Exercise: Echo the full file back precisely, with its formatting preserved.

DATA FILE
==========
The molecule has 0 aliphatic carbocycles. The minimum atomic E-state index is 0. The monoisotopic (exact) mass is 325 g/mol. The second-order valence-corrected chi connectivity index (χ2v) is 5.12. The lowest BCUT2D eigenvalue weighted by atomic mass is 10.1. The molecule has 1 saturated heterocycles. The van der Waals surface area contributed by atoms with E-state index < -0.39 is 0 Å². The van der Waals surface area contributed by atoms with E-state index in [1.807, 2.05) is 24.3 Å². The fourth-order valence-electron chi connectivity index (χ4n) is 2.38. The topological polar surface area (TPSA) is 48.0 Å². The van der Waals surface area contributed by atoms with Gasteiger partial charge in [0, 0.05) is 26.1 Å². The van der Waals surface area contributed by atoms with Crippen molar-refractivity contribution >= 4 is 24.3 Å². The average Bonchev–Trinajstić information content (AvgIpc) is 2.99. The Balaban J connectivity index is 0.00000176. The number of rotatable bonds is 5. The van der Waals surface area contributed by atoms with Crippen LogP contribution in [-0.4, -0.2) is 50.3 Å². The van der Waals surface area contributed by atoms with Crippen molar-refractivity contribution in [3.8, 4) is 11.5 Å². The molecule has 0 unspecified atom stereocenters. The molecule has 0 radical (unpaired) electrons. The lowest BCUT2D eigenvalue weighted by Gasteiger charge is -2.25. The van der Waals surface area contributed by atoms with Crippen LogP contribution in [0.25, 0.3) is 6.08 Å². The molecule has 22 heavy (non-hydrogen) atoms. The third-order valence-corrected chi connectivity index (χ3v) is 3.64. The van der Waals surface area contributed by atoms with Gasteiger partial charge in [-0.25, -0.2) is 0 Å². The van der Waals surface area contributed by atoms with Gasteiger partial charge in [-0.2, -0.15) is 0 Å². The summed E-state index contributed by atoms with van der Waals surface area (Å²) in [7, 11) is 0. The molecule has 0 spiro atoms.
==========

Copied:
The molecule has 0 aliphatic carbocycles. The minimum atomic E-state index is 0. The monoisotopic (exact) mass is 325 g/mol. The second-order valence-corrected chi connectivity index (χ2v) is 5.12. The lowest BCUT2D eigenvalue weighted by atomic mass is 10.1. The molecule has 1 saturated heterocycles. The van der Waals surface area contributed by atoms with E-state index < -0.39 is 0 Å². The van der Waals surface area contributed by atoms with E-state index in [1.807, 2.05) is 24.3 Å². The fourth-order valence-electron chi connectivity index (χ4n) is 2.38. The topological polar surface area (TPSA) is 48.0 Å². The van der Waals surface area contributed by atoms with Gasteiger partial charge in [0, 0.05) is 26.1 Å². The van der Waals surface area contributed by atoms with Crippen molar-refractivity contribution >= 4 is 24.3 Å². The average Bonchev–Trinajstić information content (AvgIpc) is 2.99. The Balaban J connectivity index is 0.00000176. The number of rotatable bonds is 5. The van der Waals surface area contributed by atoms with Crippen LogP contribution in [-0.4, -0.2) is 50.3 Å². The van der Waals surface area contributed by atoms with Crippen molar-refractivity contribution in [3.8, 4) is 11.5 Å². The molecule has 0 unspecified atom stereocenters. The molecule has 0 radical (unpaired) electrons. The lowest BCUT2D eigenvalue weighted by Gasteiger charge is -2.25. The van der Waals surface area contributed by atoms with Crippen LogP contribution in [0.25, 0.3) is 6.08 Å². The molecule has 22 heavy (non-hydrogen) atoms. The third-order valence-corrected chi connectivity index (χ3v) is 3.64. The van der Waals surface area contributed by atoms with Gasteiger partial charge in [-0.25, -0.2) is 0 Å². The van der Waals surface area contributed by atoms with Gasteiger partial charge in [-0.2, -0.15) is 0 Å². The summed E-state index contributed by atoms with van der Waals surface area (Å²) in [7, 11) is 0. The molecule has 0 spiro atoms.